Inclusion holds power for connecting with Hispanic consumers
Yet ironically, an extraordinary number of those desiring to harness Hispanic spending power either overlook or ignore a simple, powerful truth of human nature: People are more comfortable and prefer doing business with people who resemble themselves. People naturally seek to see themselves included.
Inclusivity is both a barometer of and a solution to the challenge of capturing Hispanic buying power. To begin, inclusivity considers demographic changes and proportionality. The U.S. Hispanic population of 50.5 million (considered by many to be an undercount) has annual purchasing power approaching $1 trillion. Professors Donna Maria Blancero and Robert G. DelCampo note in their article “Hispanics in the Workplace,” (Employment Relations Today, Summer 2005) that “Hispanics make up 10.3 percent of the workforce [and] although Hispanics are growing in number and in representation in the workforce, they remain underrepresented in the higher ranks. Approximately 4.5 percent of managers and 3.8 percent of professionals are Hispanic. Hispanics fill less than 1.7 percent of corporate board seats and less than 1 percent of executive positions.” And Hispanic women, who frequently make the decisions on expenditures for their families (which are generally larger than white families), held less than 10 percent of corporate seats. Puny percentages all.
Achieving inclusivity is synonymous with methodical organizational change, and that is especially the case for sports properties that historically have been slow to formally adopt social change. With the ultra-high public profiles of sports properties and layers of personnel within the athletic, administrative and business functions, effecting change is complicated. Regardless, the team, league or event — from top to bottom — needs to reflect the faces of the communities it serves.
The most important, fundamental aspect of multicultural outreach is marketing within culture. For proof, one need look no further than the NBA in the 1990s to see how the game’s cultural transformation from white-bread jump shots to in-your-face urban jams propelled a league to stratospheric success. Hispanic employees and fans bring invigorating new culture to an organization. Communication and invitations to participate within these new cultural norms give an organization qualities that are attractive and comforting to potential new guests.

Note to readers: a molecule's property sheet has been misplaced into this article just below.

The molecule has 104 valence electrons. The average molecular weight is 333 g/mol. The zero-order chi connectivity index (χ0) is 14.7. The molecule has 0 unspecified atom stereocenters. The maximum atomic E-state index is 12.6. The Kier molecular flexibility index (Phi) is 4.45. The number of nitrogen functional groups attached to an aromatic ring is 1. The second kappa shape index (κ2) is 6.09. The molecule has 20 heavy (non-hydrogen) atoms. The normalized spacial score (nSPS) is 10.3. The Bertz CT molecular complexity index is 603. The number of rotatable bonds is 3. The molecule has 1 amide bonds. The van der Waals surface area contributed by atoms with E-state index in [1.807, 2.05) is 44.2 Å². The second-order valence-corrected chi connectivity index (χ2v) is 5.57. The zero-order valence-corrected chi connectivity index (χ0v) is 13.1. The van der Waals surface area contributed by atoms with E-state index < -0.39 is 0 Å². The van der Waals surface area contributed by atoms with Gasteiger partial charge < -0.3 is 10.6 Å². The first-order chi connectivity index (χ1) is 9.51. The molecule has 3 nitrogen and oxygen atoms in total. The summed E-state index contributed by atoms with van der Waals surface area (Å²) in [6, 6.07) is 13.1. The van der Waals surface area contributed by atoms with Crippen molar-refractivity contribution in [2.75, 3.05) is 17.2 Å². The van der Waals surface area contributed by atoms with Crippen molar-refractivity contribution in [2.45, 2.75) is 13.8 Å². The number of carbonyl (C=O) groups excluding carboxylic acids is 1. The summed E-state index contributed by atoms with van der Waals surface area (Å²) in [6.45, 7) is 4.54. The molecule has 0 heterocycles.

Teams seeking Hispanic fans can take action by reflecting the community they wish to serve.
We humans can be illogical creatures. Though innovation can be a powerful force for good, we have tendencies to avoid change. Fortunately, resistance to change can be vanquished by something of greater power: C-level determination. Thus comes the first principle of an inclusive organization:
■ Inclusivity must be driven from the top until it becomes the marrow of the organization’s bones.
Managers and supervisors can, and must, share in the work, but the directive must come from above. Savvy C-level executives recognize this and tether inclusive business practices to promotions and pay.
■ Practice inclusion.
An organization can require inclusion from its partners. A property or a league office going it alone, without the support of the other, breeds confusion and even ill will. More positively, it need not start from scratch; it can build off of what has already been accomplished. And it can buy inclusively. An organization must know whether it is purchasing from Hispanic or minority-owned businesses. It should consider starting a second-tier supplier program.
■ Communicate this inclusion to the world of would-be Hispanic consumers.
Start with the media. An organization must be inclusive in its relationships with media. Does it use Spanish-language media? Does it speak to its Hispanic media contacts as often as other media? Access does not have to be special. Hispanic media should be included in an organization’s planning and media events even when Hispanics are not the target; invite Hispanic media to all media events. An organization must learn how its efforts are perceived.
■ Practice self-assessment.
Does the organization demonstrate C-level commitment? Existing relationships with partners and the community can be used, and improved, to better learn how efforts at inclusion are viewed. Sponsors can be another resource. They are sophisticated in analyzing and approaching Hispanic customers and can offer advice about how to better target Hispanic customers in a manner that was mutually beneficial.
■ Seek counsel.
Practicing inclusion means being dedicated to learning as an organization. An organization should identify and speak to business and community resources regularly about organizational culture, business practices and inclusivity. Demonstrate accessibility to local Hispanic leaders. Make sure interested parties have day-to-day and C-level contacts in the organization.
From the perspectives of bottom-line performance, long-term viability and business ethics, inclusion holds great power. Companies that carefully track results testify that market size, sales, profitability and organizational competency all rise. An inclusive organization can honestly and earnestly communicate its story to Hispanics, making the organization’s messages inherently more potent and effective and its product more appealing and appreciated.
Tom Córdova (email@example.com), a former board member of The Institute for the Study of Social Change at the University of California, Berkeley, now heads Córdova Marketing Group, a marketing consultancy specializing in multicultural and general market strategies, organizational development, and sports sales. Michael Minkus (firstname.lastname@example.org) is counsel and vice president of operations at Córdova Marketing Group.